Alexa, Tell Me About Smart Home Technology
Smart technology is everywhere now: From Alexa to Nest to Google Home, we almost expect our homes to run themselves these days. In the age of technology, there is hardly any part of our lives that remains untouched by gadgets. Beyond convenience (and for second home-owners, a reliable indicator that your second home is actually still standing), smart home technology can increase resale value and increase appeal to prospective buyers. A recent CNET-Coldwell Banker poll found that 81% of respondents would be more likely to buy a home that had smart technology pre-installed, and 66% of homeowners are willing to leave their smart technology behind for buyers if it meant their house would sell faster.
Beyond what it means for stand-alone homes, buildings throughout New York City are incorporating these improvements and upping their amenities to entice renters and buyers. Take a look at some of the most interesting and black mirror-esque technologies we’ve seen offered, as well as items that you can incorporate into your own home. So, Alexa, what are some of the most interesting smart home technologies?
Smart Entry and Intercoms
Not necessarily a high-end offering anymore, keyless entry and wireless intercom systems are found in many newly renovated buildings. A popular building entry system is Latch, which connects residents to the building’s front door and their own apartment door through their cell phone and the Latch app. Keyless entry is often paired with wireless video intercom systems, also controlled through cell phone apps, increasing smartphone connectivity to home amenities.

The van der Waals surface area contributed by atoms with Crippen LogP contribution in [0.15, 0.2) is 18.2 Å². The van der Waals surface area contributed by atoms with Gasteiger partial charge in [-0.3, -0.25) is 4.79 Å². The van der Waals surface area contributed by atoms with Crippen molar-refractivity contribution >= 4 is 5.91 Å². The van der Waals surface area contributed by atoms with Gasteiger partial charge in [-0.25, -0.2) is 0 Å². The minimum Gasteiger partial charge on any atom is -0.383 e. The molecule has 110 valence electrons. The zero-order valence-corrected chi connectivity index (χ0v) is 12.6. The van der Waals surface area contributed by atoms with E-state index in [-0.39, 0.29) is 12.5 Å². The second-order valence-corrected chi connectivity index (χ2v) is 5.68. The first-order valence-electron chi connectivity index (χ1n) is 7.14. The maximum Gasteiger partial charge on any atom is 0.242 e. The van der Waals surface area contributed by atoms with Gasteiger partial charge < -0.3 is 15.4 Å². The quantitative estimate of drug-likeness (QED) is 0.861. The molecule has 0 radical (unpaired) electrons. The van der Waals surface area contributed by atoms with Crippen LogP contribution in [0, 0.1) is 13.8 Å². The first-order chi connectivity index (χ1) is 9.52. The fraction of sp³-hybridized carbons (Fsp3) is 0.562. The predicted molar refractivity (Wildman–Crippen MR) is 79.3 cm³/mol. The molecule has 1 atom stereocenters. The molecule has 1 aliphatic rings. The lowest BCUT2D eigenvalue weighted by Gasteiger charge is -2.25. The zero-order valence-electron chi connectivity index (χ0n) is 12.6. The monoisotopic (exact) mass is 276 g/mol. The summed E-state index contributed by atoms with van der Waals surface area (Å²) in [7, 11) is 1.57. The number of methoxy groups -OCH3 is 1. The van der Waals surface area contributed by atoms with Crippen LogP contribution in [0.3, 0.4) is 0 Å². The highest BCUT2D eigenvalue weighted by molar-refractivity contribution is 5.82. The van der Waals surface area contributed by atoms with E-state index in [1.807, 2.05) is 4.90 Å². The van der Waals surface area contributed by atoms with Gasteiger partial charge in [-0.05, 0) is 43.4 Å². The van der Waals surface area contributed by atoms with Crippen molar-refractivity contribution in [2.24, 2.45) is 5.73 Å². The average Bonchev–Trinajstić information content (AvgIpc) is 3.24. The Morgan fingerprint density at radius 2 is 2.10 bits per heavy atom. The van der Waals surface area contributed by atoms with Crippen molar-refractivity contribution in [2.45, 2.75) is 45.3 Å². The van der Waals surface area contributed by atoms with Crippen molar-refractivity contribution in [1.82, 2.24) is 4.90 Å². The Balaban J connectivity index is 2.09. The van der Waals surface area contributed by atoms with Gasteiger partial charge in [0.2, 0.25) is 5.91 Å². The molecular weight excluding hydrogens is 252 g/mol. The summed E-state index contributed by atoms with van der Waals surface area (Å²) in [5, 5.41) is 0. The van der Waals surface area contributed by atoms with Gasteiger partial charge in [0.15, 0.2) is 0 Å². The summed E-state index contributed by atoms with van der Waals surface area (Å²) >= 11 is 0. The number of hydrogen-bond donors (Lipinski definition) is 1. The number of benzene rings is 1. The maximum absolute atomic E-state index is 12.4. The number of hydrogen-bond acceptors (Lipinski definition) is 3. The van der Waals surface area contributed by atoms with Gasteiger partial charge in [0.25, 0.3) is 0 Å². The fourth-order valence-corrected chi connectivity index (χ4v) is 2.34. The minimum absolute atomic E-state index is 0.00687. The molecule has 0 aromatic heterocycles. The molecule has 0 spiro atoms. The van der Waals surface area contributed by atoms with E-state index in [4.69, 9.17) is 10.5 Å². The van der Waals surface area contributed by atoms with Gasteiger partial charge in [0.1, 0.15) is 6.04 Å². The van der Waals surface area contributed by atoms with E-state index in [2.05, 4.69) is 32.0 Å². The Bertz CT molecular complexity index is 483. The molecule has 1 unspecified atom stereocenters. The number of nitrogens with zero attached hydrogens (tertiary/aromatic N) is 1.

From security cameras to pet-cams that help ensure Fido is not destroying your new rug, monitoring your home remotely is now easier than ever. Having a home security system used to mean signing up for a costly security service like ADP, who would hardwire cameras and other bells and whistles all while charging an ongoing fee. Today, you can easily order a Nest or Ring system and set up cameras in whatever corner of the house you want. Complete with apps and cell phone alerts, you can now keep track of your home security, nanny, or pet right from the palm of your hand. These systems even have facial recognition, so you don’t have to go through the hassle of having your camera mistake you or family members as intruders.
An extremely popular smart improvement is automated and wireless thermostats. One of the most favored products is NEST smart thermostat, which, at only $249, is a great way to make your life more convenient, and even save some money on heating and cooling. NEST allows residents to control their apartment’s temperature though a simple mobile app. From the comfort of your bed you can lower the temperature if you like it colder when you sleep, and you can even raise the temperature before leaving work so it is warm when you arrive home. Better yet, the app will learn your habits, and will automate these temperatures on its own.